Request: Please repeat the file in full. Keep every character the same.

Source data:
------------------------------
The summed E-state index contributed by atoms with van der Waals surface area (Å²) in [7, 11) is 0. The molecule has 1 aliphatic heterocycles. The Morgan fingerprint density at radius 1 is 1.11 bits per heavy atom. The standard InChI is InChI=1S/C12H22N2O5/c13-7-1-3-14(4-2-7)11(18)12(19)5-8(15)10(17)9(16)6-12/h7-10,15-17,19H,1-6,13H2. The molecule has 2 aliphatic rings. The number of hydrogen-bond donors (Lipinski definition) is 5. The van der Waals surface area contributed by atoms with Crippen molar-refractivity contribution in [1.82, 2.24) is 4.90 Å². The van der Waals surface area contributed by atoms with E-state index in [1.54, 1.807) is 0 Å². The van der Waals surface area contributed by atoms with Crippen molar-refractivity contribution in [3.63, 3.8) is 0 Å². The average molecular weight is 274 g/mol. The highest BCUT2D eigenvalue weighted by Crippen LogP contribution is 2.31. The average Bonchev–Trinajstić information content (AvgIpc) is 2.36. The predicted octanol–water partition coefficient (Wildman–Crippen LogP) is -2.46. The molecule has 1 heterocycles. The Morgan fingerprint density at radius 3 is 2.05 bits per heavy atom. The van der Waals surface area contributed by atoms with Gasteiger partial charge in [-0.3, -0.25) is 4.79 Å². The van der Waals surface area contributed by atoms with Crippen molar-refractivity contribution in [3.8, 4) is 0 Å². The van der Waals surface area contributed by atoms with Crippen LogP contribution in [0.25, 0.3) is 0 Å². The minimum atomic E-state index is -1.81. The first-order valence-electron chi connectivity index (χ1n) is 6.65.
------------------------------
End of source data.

The summed E-state index contributed by atoms with van der Waals surface area (Å²) in [7, 11) is 0. The molecule has 1 aliphatic heterocycles. The Morgan fingerprint density at radius 1 is 1.11 bits per heavy atom. The standard InChI is InChI=1S/C12H22N2O5/c13-7-1-3-14(4-2-7)11(18)12(19)5-8(15)10(17)9(16)6-12/h7-10,15-17,19H,1-6,13H2. The molecule has 2 aliphatic rings. The number of hydrogen-bond donors (Lipinski definition) is 5. The van der Waals surface area contributed by atoms with Crippen molar-refractivity contribution in [1.82, 2.24) is 4.90 Å². The van der Waals surface area contributed by atoms with E-state index in [1.54, 1.807) is 0 Å². The van der Waals surface area contributed by atoms with Crippen molar-refractivity contribution in [3.63, 3.8) is 0 Å². The average molecular weight is 274 g/mol. The highest BCUT2D eigenvalue weighted by Crippen LogP contribution is 2.31. The average Bonchev–Trinajstić information content (AvgIpc) is 2.36. The predicted octanol–water partition coefficient (Wildman–Crippen LogP) is -2.46. The molecule has 1 heterocycles. The Morgan fingerprint density at radius 3 is 2.05 bits per heavy atom. The van der Waals surface area contributed by atoms with Gasteiger partial charge in [-0.3, -0.25) is 4.79 Å². The van der Waals surface area contributed by atoms with Crippen molar-refractivity contribution in [3.8, 4) is 0 Å². The van der Waals surface area contributed by atoms with Crippen LogP contribution in [0.25, 0.3) is 0 Å². The minimum atomic E-state index is -1.81. The first-order valence-electron chi connectivity index (χ1n) is 6.65.